Tinnitus and Hypertension (High Blood Pressure)
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Tinnitus, or ringing in the ears, is a continuing perceived sound where no external source is present. It may be in one or both ears. It is considered subjective since only the person who has the condition can actually hear it. Individuals with tinnitus sometimes describe the sound as a high-pitch whistle. Other individuals describe the sound as buzz, chirp, whoosh or pulse. Pitch is also variable. The consistent characteristic is that the ‘sound’ is constant and relentless. The best characterization is that ringing in the ears is an indication of a possible issue in the inner ear or auditory system.

Is ringing in the ears a disease?
No. Ringing in the ears is believed to have many possible causes or contributing factors but it is not a disease. In some cases occupational exposure to loud noises is directly related to ringing in the ears. In other cases certain medications (including aspirin and ibuprofen) are thought to initiate or exacerbate tinnitus. In still other cases none of these factors is present, but ringing in the ears still occurs. Ringing in the ears is sometimes associated with impacted cerumen (ear wax) or other symptoms of inner ear disturbance such as dizziness or Vertigo.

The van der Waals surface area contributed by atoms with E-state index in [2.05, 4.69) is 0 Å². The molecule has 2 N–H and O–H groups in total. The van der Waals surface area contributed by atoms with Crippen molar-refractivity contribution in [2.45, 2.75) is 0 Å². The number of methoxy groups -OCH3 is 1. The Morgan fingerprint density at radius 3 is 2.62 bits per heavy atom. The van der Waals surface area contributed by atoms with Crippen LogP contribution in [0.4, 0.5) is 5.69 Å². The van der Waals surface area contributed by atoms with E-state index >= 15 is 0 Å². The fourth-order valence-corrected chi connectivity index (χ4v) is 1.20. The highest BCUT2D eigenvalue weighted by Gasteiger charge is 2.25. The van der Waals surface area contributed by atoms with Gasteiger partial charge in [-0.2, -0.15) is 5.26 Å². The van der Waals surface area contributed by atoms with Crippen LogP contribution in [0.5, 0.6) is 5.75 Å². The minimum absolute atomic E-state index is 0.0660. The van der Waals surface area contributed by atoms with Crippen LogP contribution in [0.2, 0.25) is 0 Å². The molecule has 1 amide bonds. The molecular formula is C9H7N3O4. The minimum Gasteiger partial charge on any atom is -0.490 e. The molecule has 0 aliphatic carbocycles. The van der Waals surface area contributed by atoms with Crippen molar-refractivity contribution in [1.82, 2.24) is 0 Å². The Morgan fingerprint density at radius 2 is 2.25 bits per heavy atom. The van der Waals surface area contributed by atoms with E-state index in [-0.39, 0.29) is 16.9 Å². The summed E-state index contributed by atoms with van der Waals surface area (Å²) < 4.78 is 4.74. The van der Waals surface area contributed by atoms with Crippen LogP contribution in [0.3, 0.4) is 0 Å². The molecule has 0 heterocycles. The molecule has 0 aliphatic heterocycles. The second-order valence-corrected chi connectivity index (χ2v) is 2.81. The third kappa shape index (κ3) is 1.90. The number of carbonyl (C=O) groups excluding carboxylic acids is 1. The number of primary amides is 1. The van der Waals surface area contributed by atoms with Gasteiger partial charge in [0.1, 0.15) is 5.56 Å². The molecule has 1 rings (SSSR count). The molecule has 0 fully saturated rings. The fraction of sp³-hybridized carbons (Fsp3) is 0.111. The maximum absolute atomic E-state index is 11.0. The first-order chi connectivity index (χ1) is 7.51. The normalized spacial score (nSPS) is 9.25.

What are the possible types of tinnitus causes?
Inner Cell Damage: 
The inner ear has tiny hairs that are subjected to the pressure of environmental sound waves. When these tiny hairs are damaged, the sounds picked up by the brain are the characteristic symptoms of tinnitus, namely, ringing, buzzing and whistling. Other ear-related conditions brought about by illnesses and injuries can also cause tinnitus.

Hearing loss brought on by old age: 
Hearing loss usually starts at around 60 years of age in both men and women.  Structural changes in the inner ear affect the organ’s capacity to hear in a normal way, which can lead to hearing noises.

Prolonged exposure to loud noises: 
When the ears are exposed to loud noises such as the buzz from power tools, heavy equipment and firearms, these organs can suffer from permanent damage.  The extended use of portable music devices like iPods has also been known to contribute to the onset of tinnitus.

Blockage in the ears: 
The most common example of blockage in the ears is impacted earwax, which can also lead to bacterial infections and eardrum irritation. Both conditions worsen the symptoms of tinnitus.

Medical disorders: 
Meniere’s disease, temperomandibular joint disorders and acoustic neuroma are also types of tinnitus causes although these are uncommon. Blood vessel disorders like hypertension, atherosclerosis and head/neck tumors can also cause these noises.

Certain medications have ringing in the ears as a side effect. Examples include diuretics, antibiotics, and aspirin in high doses.

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